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    May 12, 2020 | 11:45 AM

    Reality Check: The Clean Energy Transition is Key to Solving the Climate Crisis

    The COVID-19 pandemic has laid bare the damage fossil fuels inflict on our environment. In just a few short weeks, with fossil fuel usage plunging and millions of Americans staying home to prevent the spread of disease, our air is cleaner, our water is clearer, and global emissions are falling.

    The reality, however, is not that simple.

    Experts from the United Nations have said that they expect this drop in emissions to be only temporary. Fossil fuel usage will inevitably spike again once industries and economies reopen and restart, endangering the IPCC’s target to halve carbon emissions within the next decade in order to avoid climate catastrophe.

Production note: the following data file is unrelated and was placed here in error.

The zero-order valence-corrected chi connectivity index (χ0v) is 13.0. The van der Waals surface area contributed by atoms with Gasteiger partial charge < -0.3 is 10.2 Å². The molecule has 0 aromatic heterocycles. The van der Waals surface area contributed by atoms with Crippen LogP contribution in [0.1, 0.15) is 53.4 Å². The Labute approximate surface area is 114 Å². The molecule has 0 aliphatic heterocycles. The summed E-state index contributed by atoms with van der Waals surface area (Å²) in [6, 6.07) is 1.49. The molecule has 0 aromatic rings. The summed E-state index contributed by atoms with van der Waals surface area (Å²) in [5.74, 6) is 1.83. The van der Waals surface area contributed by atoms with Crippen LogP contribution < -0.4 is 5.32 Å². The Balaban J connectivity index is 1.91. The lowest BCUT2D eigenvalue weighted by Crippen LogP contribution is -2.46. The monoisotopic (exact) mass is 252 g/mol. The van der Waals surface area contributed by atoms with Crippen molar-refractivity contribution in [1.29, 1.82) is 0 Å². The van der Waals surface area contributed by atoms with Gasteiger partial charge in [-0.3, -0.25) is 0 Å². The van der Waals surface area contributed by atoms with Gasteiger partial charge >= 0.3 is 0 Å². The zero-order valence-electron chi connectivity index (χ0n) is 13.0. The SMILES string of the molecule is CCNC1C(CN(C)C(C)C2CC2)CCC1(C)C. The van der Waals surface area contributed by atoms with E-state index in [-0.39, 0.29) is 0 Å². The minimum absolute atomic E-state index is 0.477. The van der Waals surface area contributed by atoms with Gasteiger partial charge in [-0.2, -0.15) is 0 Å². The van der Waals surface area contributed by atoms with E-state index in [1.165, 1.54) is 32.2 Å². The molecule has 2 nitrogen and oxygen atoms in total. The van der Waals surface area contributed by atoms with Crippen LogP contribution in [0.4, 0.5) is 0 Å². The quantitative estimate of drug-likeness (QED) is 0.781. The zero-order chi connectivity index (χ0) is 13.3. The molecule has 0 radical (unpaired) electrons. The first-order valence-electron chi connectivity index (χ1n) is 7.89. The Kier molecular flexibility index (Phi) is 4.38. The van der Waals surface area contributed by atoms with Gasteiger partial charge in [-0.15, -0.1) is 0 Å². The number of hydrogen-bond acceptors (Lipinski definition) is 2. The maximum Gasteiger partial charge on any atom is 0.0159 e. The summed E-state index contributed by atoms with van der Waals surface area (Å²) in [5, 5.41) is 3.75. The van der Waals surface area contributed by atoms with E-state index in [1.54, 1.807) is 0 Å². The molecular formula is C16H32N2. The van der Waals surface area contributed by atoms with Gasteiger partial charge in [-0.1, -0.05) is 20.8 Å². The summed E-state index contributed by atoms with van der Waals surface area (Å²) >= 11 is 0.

Some – including well-recognized filmmakers in a feature-length YouTube video billed as a documentary – may say clean energy is not the answer. They may advocate for other solutions, such as reducing our individual consumption habits or a drastic reduction of resource use in all areas of our lives and economies. Those are certainly important pieces of the puzzle, but the simple truth is that we need energy for everything – from lighting our homes to transporting goods and people.

    What we truly need to address the climate crisis and allow both nature and society to heal and prosper is a swift, just, and global transition to a 100 percent clean energy economy. And the good news is that a just transition is underway and already improving the health and economies of communities around the world.